• KATMAI NATIONAL PARK & PRESERVE: Home to the postcard picture of the grizzly catching the salmon out of the waterfall you think of when Alaska comes to mind. Katmai is also famous for all its volcanoes- Brook’s Falls and the Valley of the 10,000 Smokes are two of the biggest highlights here.
  • KOBUK VALLEY NATIONAL PARK: Not only do half a million caribou migrate through this park every year, but Kobuk Valley is also home to Alaska’s famous sand dunes.
  • LAKE CLARK NATIONAL PARK & PRESERVE: Similar in attractions to Katmai, many are drawn in by its grizzly bear viewing, fishing opportunities, turquoise lakes, jagged mountains, and a number of volcanoes.


Alaska has more state parks than you can shake a stick at and to many to list! Check out the DNR website to read more about each one.

  • CHUGACH STATE PARK: A gigantic state park that basically stretches from Anchorage to Valdez. A number of popular hikes are located in the park.
  • HATCHER’S PASS STATE MANAGEMENT AREA: One of South-central Alaska’s easiest to access parks with countless hiking trails to explore between jagged peaks and turquoise mountain lakes.
  • KACHEMAK BAY STATE PARK: Located near Homer, Alaska’s first state park and only wilderness park. There is over 80 miles of hiking trails to explore and countless camping possibilities.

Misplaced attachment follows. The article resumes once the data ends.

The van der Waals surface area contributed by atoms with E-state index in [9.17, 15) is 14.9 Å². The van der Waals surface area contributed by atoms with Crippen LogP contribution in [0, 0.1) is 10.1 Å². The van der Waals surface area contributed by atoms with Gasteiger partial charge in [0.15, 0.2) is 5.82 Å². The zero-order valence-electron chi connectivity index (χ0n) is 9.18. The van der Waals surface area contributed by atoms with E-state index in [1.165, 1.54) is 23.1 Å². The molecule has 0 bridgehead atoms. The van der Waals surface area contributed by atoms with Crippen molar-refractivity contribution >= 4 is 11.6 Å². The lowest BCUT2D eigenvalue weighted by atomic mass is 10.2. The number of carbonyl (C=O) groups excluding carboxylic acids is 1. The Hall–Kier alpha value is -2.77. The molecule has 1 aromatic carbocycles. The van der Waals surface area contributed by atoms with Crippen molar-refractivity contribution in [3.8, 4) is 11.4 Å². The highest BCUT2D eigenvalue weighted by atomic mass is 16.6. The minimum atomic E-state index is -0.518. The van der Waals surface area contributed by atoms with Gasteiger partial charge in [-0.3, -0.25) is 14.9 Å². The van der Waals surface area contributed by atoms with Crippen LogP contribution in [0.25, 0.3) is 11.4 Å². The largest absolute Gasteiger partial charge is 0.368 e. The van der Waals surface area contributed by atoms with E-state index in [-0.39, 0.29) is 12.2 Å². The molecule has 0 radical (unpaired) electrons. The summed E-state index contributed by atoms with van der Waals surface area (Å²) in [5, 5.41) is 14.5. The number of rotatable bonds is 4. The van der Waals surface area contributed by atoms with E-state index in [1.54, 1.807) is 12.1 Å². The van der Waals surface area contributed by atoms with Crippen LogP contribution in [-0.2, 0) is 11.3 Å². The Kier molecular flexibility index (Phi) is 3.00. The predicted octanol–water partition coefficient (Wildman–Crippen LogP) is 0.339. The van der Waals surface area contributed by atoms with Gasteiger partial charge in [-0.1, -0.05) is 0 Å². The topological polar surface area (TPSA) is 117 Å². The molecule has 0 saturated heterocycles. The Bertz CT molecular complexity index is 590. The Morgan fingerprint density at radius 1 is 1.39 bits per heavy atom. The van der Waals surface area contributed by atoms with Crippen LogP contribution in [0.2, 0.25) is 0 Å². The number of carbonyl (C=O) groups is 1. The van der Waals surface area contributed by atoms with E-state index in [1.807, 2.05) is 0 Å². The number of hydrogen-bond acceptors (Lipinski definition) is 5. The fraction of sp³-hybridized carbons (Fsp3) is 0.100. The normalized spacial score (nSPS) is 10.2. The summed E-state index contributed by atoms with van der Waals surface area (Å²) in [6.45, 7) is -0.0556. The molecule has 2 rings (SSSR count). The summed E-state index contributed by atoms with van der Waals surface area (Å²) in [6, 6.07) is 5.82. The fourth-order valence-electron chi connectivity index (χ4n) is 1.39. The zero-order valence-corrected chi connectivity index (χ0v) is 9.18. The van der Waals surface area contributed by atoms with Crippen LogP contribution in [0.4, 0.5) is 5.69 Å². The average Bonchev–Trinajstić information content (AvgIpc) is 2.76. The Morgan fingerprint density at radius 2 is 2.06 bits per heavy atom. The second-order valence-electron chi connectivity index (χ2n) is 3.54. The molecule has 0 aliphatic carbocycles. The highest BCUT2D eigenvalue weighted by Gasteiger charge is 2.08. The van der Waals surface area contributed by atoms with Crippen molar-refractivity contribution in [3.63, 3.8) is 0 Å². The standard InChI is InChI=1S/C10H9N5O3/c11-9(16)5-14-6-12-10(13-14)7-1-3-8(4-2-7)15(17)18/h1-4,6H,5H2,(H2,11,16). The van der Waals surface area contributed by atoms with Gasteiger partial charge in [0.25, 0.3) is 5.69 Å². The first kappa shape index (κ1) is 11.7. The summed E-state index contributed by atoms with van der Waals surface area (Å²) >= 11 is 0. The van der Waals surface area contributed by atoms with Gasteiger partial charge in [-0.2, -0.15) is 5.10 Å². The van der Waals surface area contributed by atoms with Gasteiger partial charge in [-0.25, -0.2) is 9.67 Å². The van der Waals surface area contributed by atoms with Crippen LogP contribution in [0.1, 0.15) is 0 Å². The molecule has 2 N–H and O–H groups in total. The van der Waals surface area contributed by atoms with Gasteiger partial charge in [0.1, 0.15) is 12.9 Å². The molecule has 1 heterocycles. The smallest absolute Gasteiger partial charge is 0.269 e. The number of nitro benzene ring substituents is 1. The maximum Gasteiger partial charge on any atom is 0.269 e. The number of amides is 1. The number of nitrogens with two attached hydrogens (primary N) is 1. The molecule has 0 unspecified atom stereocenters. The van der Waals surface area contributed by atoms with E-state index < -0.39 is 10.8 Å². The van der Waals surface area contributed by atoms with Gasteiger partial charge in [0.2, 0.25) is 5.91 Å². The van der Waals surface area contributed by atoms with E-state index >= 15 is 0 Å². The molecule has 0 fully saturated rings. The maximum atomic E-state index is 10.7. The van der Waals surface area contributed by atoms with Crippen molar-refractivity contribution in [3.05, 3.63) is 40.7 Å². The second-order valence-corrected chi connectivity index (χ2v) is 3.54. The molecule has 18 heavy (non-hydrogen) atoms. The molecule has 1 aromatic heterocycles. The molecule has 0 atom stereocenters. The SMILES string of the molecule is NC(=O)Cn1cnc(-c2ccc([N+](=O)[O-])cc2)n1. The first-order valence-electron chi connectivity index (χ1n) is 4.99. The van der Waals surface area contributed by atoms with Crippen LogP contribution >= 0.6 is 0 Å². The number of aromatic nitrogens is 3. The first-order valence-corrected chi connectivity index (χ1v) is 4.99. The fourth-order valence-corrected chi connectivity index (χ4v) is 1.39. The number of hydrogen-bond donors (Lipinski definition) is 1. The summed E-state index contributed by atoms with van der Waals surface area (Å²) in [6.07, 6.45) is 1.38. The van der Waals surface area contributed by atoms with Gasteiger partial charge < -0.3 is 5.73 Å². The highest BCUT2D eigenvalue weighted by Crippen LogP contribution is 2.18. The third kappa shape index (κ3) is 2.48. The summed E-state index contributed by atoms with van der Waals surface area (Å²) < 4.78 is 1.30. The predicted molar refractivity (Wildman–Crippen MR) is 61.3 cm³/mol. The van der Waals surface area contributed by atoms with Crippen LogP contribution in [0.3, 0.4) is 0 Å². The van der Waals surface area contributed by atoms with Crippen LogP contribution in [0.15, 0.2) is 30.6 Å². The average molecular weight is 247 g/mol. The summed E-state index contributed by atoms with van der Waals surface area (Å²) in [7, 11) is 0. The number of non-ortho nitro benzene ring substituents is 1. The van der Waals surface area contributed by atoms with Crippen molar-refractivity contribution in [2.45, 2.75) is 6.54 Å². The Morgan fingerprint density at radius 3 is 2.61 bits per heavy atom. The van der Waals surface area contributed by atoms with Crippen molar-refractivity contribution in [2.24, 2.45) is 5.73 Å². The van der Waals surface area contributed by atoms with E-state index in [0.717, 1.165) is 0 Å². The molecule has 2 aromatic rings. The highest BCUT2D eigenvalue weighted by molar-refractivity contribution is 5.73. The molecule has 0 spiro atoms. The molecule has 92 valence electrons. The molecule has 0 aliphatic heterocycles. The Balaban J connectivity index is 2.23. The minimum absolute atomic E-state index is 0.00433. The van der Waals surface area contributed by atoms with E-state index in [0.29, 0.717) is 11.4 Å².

• DENALI STATE PARK: Sits adjacent to Denali National Park & Preserve. Home to the famous 30 mile K’sugi Ridge hike with sweeping views of North America’s tallest mountain.


You can get to Alaska by land, by air or by sea. However, most people will arrive via flight at Anchorage International Airport.

  • BY AIR: Commercial flights to Anchorage are the most common way to enter Alaska, followed by flights to Fairbanks. Anchorage, Fairbanks, Juneau, and Ketchikan all have international airports with connections to other US states as well as seasonal flights to/from Germany, Iceland, Canada, and Russia in the summer. US cities that have direct service to Anchorage are Chicago, Dallas, Honolulu, Kahului, Kona, Las Vegas, Los Angeles, Minneapolis, Phoenix, Portland, Salt Lake City, and Seattle.
  • BY LAND: If you have the time to spare and are already planning to pass through Western Canada, driving into Alaska is an option via the Alcan (Alaska-Canada Highway). This is also part of the great Pan-American Highway: the road spanning from Ushuaia, Argentina to Prudhoe Bay, Alaska.